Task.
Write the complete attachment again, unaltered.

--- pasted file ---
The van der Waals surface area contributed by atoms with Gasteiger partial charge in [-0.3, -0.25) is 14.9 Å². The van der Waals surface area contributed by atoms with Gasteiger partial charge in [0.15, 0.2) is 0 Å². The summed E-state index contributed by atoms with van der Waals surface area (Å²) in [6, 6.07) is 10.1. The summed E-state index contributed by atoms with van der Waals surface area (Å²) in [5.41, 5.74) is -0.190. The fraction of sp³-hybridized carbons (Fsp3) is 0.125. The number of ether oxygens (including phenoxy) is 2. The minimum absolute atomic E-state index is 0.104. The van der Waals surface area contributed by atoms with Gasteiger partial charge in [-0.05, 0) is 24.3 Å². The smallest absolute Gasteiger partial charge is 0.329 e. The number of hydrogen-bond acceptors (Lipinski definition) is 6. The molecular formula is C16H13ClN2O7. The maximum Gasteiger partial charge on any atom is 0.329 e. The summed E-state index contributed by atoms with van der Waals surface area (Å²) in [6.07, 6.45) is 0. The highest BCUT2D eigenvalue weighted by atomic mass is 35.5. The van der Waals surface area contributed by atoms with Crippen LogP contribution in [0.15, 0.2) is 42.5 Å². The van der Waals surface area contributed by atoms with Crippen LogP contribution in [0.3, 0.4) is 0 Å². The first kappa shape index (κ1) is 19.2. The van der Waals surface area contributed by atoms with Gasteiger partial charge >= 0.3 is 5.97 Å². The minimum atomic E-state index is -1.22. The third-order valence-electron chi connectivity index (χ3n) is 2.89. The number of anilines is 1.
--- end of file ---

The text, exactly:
The van der Waals surface area contributed by atoms with Gasteiger partial charge in [-0.3, -0.25) is 14.9 Å². The van der Waals surface area contributed by atoms with Gasteiger partial charge in [0.15, 0.2) is 0 Å². The summed E-state index contributed by atoms with van der Waals surface area (Å²) in [6, 6.07) is 10.1. The summed E-state index contributed by atoms with van der Waals surface area (Å²) in [5.41, 5.74) is -0.190. The fraction of sp³-hybridized carbons (Fsp3) is 0.125. The number of ether oxygens (including phenoxy) is 2. The minimum absolute atomic E-state index is 0.104. The van der Waals surface area contributed by atoms with Gasteiger partial charge in [-0.05, 0) is 24.3 Å². The smallest absolute Gasteiger partial charge is 0.329 e. The number of hydrogen-bond acceptors (Lipinski definition) is 6. The molecular formula is C16H13ClN2O7. The maximum Gasteiger partial charge on any atom is 0.329 e. The summed E-state index contributed by atoms with van der Waals surface area (Å²) in [6.07, 6.45) is 0. The highest BCUT2D eigenvalue weighted by atomic mass is 35.5. The van der Waals surface area contributed by atoms with Crippen LogP contribution in [0.15, 0.2) is 42.5 Å². The van der Waals surface area contributed by atoms with Crippen LogP contribution in [0.3, 0.4) is 0 Å². The first kappa shape index (κ1) is 19.2. The van der Waals surface area contributed by atoms with Gasteiger partial charge >= 0.3 is 5.97 Å². The minimum atomic E-state index is -1.22. The third-order valence-electron chi connectivity index (χ3n) is 2.89. The number of anilines is 1.